Purpose: Interpersonal racial discrimination is associated with poor health. Social relationships may moderate the impact of discrimination and represent modifiable behaviors that can be targeted by public health interventions. We described citywide associations between self-reported racial discrimination and health-related quality of life among the overall New York City (NYC) adult residential population and by four main race/ethnicity groups and explored whether social relationships moderated health effects of discrimination. Methods: We analyzed cross-sectional survey data from 2335 adults weighted to be representative of the NYC population. We measured exposures to lifetime interpersonal racial discrimination in nine domains using a modified version of the Experiences of Discrimination scale. We performed unadjusted and adjusted regression analyses on four self-rated health-related quality of life outcomes including general health, physical health, mental health, and limitations from physical or mental health. Results: Overall, 47% [95% CI 44.5, 50.3] of respondents reported having experienced racial discrimination in at least one domain. In the overall population, significant associations with racial discrimination were noted in adjusted models for poor physical health, poor mental health, and limitations by poor physical and mental health. Among those exposed to racial discrimination, the risk of experiencing poor mental health was lower among those who had contact with family or friends outside their household at least once a week, compared with those who had less frequent social contact. Conclusion: This study provides evidence that social relationships may moderate the impact of racial discrimination on mental health and should be integrated into health promotion efforts.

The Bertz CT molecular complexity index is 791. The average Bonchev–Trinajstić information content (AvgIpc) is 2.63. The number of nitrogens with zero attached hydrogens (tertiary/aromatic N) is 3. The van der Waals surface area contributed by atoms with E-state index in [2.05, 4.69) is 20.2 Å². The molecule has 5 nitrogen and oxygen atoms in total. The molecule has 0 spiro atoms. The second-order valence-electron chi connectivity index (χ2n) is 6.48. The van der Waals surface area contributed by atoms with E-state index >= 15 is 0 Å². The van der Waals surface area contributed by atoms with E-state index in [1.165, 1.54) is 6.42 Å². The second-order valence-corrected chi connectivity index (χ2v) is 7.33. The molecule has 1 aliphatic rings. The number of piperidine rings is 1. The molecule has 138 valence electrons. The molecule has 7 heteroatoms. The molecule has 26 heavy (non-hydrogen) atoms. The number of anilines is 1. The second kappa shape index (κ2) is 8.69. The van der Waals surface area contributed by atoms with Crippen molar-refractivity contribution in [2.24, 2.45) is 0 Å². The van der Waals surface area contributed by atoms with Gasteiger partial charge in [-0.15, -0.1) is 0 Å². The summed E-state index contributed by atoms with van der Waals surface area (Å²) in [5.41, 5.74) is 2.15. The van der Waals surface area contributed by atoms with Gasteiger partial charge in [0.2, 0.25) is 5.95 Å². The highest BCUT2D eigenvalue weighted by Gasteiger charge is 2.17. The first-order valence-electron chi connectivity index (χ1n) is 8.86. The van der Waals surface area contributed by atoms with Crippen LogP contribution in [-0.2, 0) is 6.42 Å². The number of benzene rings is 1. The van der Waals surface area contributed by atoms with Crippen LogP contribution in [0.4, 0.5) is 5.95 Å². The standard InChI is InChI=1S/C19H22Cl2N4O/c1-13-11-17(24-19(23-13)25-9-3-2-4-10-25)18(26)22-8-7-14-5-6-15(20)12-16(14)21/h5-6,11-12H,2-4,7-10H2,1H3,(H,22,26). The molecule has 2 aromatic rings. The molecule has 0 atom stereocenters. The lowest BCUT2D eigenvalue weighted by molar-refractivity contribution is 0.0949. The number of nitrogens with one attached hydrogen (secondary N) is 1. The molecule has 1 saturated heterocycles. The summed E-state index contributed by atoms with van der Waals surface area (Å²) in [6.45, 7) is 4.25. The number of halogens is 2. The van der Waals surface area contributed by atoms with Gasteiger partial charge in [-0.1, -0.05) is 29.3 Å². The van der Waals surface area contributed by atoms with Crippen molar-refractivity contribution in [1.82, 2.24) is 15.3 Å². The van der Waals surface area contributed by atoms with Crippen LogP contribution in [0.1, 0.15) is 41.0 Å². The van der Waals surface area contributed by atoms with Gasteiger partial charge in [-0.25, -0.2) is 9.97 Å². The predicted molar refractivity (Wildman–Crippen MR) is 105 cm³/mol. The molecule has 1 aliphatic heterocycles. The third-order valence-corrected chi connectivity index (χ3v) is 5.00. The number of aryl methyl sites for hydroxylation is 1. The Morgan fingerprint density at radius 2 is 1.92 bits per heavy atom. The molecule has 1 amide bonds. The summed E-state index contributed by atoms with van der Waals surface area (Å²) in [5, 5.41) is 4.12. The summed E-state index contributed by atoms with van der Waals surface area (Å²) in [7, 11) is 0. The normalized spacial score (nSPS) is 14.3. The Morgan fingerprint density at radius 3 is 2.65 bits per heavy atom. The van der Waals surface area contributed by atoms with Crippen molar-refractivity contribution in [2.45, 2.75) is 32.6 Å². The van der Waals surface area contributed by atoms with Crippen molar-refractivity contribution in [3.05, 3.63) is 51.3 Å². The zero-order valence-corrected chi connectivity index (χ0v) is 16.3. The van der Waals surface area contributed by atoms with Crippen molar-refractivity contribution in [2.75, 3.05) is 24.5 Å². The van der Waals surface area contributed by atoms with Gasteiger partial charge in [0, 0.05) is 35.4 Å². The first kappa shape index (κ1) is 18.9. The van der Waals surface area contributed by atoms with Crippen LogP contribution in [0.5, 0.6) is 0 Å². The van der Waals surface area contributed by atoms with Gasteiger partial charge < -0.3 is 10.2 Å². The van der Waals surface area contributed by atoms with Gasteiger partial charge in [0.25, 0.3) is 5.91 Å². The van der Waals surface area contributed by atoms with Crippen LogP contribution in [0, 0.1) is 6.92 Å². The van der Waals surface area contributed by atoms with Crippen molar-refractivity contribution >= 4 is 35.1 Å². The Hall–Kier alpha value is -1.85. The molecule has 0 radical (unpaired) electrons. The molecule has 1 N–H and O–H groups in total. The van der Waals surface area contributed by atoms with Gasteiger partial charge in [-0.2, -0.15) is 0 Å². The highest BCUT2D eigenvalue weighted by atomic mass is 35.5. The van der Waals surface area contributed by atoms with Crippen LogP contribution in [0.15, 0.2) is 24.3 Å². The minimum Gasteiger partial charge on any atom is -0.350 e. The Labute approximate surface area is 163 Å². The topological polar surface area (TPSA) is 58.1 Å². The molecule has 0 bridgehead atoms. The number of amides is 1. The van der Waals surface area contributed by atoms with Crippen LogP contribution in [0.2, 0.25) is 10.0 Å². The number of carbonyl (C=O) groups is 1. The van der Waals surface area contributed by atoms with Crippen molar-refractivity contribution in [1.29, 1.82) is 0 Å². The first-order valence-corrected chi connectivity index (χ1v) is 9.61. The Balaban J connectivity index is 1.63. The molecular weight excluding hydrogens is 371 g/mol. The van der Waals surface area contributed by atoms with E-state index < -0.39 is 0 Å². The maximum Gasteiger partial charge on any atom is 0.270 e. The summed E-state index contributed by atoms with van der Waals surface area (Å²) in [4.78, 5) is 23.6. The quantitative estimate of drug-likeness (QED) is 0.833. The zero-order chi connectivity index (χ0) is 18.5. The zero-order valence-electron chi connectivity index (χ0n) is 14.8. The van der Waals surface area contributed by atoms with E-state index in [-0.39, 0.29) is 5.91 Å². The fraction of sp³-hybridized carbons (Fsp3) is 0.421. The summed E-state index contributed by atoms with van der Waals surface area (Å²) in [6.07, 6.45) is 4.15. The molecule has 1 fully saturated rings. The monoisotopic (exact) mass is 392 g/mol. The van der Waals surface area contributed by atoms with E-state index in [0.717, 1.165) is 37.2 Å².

- Health-related quality of life
- Racial discrimination
- Social determinants of health
- Social relationships